A lot of ink gets spilled debating technology's next big frontier. I'll leave that to the clairvoyants, but this much is a no-brainer: figuring out ways to engineer a safer, cleaner environment is going to create a lot of new fortunes.
Last year, alone, venture capitalists poured some $3 billion into clean tech. And what's really interesting is that the battle against greenhouse gas emissions is no longer caricatured as simply a "greenie" obsession. In fact, there's no shortage of policy statements on the topic from CEOs at Fortune 500 companies like Duke Energy and General Motors.
It's not yet exactly the equivalent of the proverbial lion laying down with the lamb. But it is a breathtaking change when you consider the previous polarization between environmentalists and big business in the U.S.
A lot of the credit for that change goes to Fred Krupp, who heads the Environmental Defense Fund. Krupp was trained as an environmental lawyer and so naturally, you'd expect him to spend a lot of time hauling polluters into court. But after arriving at the EDF in 1984, he adjusted his approach.
Not that the EDF has foresworn filing lawsuits. But thanks to a policy shift engineered by Krupp, the EDF has made headway by emphasizing cooperation over confrontation. That more nuanced approach has given the EDF a seat at the table alongside the movers and shakers in the conversation about how to curtail the emission of greenhouse gasses.
And now with all three of the remaining presidential contenders favoring a cap and trade policy for carbon emissions, Krupp envisions more federal leadership from the White House on this issue. He also says the private sector is going to have a vital role in coming up with solutions. In a recently published book, Earth: The Sequel, which he co-wrote with journalist Miriam Horn, he highlights some of the innovators and the technology they're using in the fight against global warming. I had an extended conversation with Krupp on Friday. Here are excerpts from that interview:
Q: Do you think there's a place for nuclear energy as a part of any environmental solution?
Global warming is so serious that how could we possibly take nuclear off the table? I think we have to be open-minded about it. At the same time, I'm tired of the nuclear industry thinking all they have to do is get the endorsement of environmentalists and it's off to the races. We haven't yet solved the technical and political situation of where all this stuff goes. Until we answer that question, we won't advocate building a new fleet of nuclear power plants. But we all have interest in resolving that.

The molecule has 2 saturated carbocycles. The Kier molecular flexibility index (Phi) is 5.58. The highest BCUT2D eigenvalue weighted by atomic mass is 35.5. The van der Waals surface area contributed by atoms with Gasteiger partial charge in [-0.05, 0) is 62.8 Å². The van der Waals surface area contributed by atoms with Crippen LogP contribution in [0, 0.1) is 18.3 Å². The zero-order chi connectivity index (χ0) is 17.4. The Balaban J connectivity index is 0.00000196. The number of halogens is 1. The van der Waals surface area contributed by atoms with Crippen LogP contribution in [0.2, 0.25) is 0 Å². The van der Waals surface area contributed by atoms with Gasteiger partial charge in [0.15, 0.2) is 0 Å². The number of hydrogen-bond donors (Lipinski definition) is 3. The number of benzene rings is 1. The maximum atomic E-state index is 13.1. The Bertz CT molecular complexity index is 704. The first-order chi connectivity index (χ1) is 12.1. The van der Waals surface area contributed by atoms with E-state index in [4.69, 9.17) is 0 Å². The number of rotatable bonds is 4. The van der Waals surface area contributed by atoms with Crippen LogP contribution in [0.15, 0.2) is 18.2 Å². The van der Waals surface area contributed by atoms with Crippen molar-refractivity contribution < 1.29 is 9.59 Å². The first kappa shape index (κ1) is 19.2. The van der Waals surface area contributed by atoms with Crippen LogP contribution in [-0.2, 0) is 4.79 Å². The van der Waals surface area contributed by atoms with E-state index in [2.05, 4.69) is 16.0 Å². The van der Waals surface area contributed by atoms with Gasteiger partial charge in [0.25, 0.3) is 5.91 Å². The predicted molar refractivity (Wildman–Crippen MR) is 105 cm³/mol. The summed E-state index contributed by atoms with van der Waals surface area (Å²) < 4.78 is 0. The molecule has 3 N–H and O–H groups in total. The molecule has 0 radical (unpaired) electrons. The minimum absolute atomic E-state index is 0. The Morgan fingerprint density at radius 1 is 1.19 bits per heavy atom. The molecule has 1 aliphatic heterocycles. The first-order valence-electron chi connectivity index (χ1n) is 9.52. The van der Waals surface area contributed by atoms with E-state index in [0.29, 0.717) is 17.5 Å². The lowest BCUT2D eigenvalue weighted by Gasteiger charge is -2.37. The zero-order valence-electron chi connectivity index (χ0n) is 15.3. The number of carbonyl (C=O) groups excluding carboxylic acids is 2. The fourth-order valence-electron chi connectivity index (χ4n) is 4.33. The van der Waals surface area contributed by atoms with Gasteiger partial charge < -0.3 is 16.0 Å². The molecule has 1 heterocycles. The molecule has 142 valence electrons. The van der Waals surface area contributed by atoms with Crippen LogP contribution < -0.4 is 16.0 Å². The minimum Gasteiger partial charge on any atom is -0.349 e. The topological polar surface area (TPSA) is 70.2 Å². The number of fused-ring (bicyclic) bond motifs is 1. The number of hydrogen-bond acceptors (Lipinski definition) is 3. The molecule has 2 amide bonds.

How do you think carbon capture and storage is most likely going to get resolved technology-wise?
There aren't many remaining technology challenges. But we have to show it can work in scale. There now is an array of companies working out how to pump (carbon) underground, and then how to monitor and make sure it stays underground. The EPA has to write regulations for underground sequestration and after all of our urging, they've finally started to do that.
Cap and trade is in the news and a lot of people believe this offers a way to get a handle on greenhouse gas emissions. I read recently where John Doerr even called cap and trade "the largest economic opportunity of the 21st century." What's your take?
I agree with him. Nobody really needed PCs and there wasn't this urgent need for the Internet. But we all need energy. In fact, energy is now a $6 trillion part of our economy. Once the government puts caps on carbon and demands that we have green energy--which is what the government basically did a century ago with trash; they said clean it up--it changes everything about the economics. It will give an incentive to energy efficiency, and it will give a huge boost to wave power, wind power, and solar power.
What about the costs to consumers? Isn't it likely that businesses will pass along the costs, and well, folks already are dealing with high energy costs and stagnant wage growth.
Absolutely. There's no getting around that there will be costs in the short term. But it turns out that when economists look at these costs, they consistently overestimate how much it will cost.
We've had a national stalemate over climate-change policy seemingly forever. Do you think that might change soon?
There's a 90 percent chance that within the next 18 to 24 months, we will get a strong cap and trade bill. It will be here because all three presidential candidates have come out in favor of the idea.
But why has Washington dodged the question on how to deal with greenhouse gas emissions from fossil fuels for so long?
The science is overwhelming. Why haven't politicians moved more quickly? There are entrenched interests which want to keep the status quo...We've made this our main priority by far but we're up against big, vested interests. Also, the issue's been polarized and become part of the political divide in this country. It's been identified with liberal Democrats and there's been an almost religious conviction among almost half the population that this can't be true. They hear their opinion leaders like the president and (Sen. James) Inhofe saying it can't be true. Getting past that divide has been really, really hard. But I think we're past that.
Looking back on where you were one or two decades ago, I'm sure you must feel a sense of achievement. But what's been the biggest disappointment?
I definitely would have liked to see a faster pace of change on climate change. Although there's a lot more media coverage, it doesn't make me feel at all satisfied until we actually put that carbon cap in place.